Last week, my husband and I had an “in-house” date of dinner and a movie after the kids had gone to bed. These are the kinds of romantic things you do when your family is large and your budget is small.
Having recently watched this year’s Academy Awards, we decided to check out the much-honored and raved about Up in the Air starring George Clooney.
I really like George Clooney. He’s one of the few popular actors in Hollywood who has any kind of real charisma, in my opinion. I can see why people like him, and in most romantic roles he’s played (see Leatherheads, for example) I find him genuinely charming. But even Clooney couldn’t charm his way through this one.
This was an Oscar-nominated film? This was an Oscar-nominated performance? No way. This was just a really really bad movie. One that, for some reason, I felt compelled to watch all the way through to its miserable end.
Clooney’s character, Ryan Bingham, an always-traveling, work-a-holic loner, is sometimes pathetic, but mostly just a jerk. The only less likable character in the movie is his love interest, Alex, played by Vera Farmiga (who was also nominated for an Oscar—crazy, that!).
A movie about jerks can still be worthwhile if it makes a meaningful statement about the human experience. But the most meaningful statement this movie seems bent on making is that commitment is silly and women can be just as piggish as men.
Not exactly moving stuff.
As I watched the two main characters exchange raunchy text messages and casual sex, I felt only bad for them. For the actors, I mean. It was embarrassing that these two otherwise dignified professionals have been reduced to playing characters with the maturity level of junior high school boys. (Sorry, junior high school boys I know. I mean the ones from my seventh grade gym class years ago and I’m sure you are nothing like them.)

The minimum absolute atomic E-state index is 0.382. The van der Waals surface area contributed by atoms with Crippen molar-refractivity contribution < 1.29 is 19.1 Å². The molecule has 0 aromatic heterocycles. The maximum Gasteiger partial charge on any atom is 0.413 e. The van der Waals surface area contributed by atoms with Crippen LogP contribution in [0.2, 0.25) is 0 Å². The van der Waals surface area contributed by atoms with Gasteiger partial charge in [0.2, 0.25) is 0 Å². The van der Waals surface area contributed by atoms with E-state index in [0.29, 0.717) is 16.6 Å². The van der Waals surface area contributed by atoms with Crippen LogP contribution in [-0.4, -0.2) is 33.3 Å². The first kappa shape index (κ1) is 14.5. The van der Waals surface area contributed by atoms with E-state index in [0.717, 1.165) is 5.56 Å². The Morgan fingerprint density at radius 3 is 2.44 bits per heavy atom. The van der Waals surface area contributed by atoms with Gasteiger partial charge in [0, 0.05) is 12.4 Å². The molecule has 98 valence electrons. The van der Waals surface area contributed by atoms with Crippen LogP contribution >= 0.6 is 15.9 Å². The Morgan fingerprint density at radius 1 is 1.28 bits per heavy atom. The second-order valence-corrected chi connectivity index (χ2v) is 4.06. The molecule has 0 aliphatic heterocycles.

Have some dignity! Have some self respect! Have ... a conversation! I think we were supposed to be charmed by this older couple’s free spirited youthfulness. But really? Sometimes coarseness is just coarseness.
I could have been satisfied if there had been at least one real relationship in the movie, or if any of its numerous commitment-avoiding characters had come to a realization about the value of monogamous, lifelong relationships. I had hope that would happen in the heart to heart talk Ryan has with his sister’s fiance—but the theme of that conversation winds up being only that being alone is “kinda lonely” and and you “need a co-pilot.” Hardly cathartic.
Final proof of the fact that Up In the Air was a complete and total waste of my time was the fact that I did not cry once.
I’m easy. I cry during Pampers commercials. If a movie about relationships leaves me dry-eyed, I can say with confidence that it will leave pretty much everyone cold.
Am I wrong? Did you see Up in the Air? What did you think? And to ensure that my next date night won’t be such a dud, please share some DVD titles you’ve recently enjoyed.